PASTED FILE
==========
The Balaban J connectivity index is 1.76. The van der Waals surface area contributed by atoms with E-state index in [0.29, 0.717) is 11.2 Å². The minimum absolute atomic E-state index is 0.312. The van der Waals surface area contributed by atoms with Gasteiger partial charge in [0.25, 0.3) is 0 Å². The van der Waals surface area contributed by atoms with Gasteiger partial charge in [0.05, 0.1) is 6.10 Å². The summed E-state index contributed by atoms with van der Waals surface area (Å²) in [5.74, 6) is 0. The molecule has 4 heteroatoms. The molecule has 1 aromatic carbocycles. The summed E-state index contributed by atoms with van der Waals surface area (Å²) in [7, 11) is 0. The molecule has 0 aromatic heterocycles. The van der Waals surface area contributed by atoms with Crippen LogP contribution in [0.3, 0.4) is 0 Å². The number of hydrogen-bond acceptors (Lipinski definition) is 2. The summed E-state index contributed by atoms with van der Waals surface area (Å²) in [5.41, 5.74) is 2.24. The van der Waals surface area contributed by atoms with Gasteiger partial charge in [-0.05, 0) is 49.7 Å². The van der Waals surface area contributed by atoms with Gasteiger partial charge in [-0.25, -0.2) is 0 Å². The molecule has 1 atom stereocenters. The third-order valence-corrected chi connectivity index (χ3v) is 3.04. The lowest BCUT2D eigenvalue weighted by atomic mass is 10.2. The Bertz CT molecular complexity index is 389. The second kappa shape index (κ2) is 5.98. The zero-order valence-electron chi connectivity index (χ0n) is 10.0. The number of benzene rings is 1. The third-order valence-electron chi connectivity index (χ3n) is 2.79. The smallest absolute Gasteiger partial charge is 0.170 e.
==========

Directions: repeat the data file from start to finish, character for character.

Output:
The Balaban J connectivity index is 1.76. The van der Waals surface area contributed by atoms with E-state index in [0.29, 0.717) is 11.2 Å². The minimum absolute atomic E-state index is 0.312. The van der Waals surface area contributed by atoms with Gasteiger partial charge in [0.25, 0.3) is 0 Å². The van der Waals surface area contributed by atoms with Gasteiger partial charge in [0.05, 0.1) is 6.10 Å². The summed E-state index contributed by atoms with van der Waals surface area (Å²) in [5.74, 6) is 0. The molecule has 4 heteroatoms. The molecule has 1 aromatic carbocycles. The summed E-state index contributed by atoms with van der Waals surface area (Å²) in [7, 11) is 0. The molecule has 0 aromatic heterocycles. The van der Waals surface area contributed by atoms with Crippen LogP contribution in [0.3, 0.4) is 0 Å². The number of hydrogen-bond acceptors (Lipinski definition) is 2. The summed E-state index contributed by atoms with van der Waals surface area (Å²) in [5.41, 5.74) is 2.24. The van der Waals surface area contributed by atoms with Gasteiger partial charge in [-0.05, 0) is 49.7 Å². The van der Waals surface area contributed by atoms with Gasteiger partial charge in [-0.25, -0.2) is 0 Å². The molecule has 1 atom stereocenters. The third-order valence-corrected chi connectivity index (χ3v) is 3.04. The lowest BCUT2D eigenvalue weighted by atomic mass is 10.2. The Bertz CT molecular complexity index is 389. The second kappa shape index (κ2) is 5.98. The zero-order valence-electron chi connectivity index (χ0n) is 10.0. The number of benzene rings is 1. The third-order valence-electron chi connectivity index (χ3n) is 2.79. The smallest absolute Gasteiger partial charge is 0.170 e.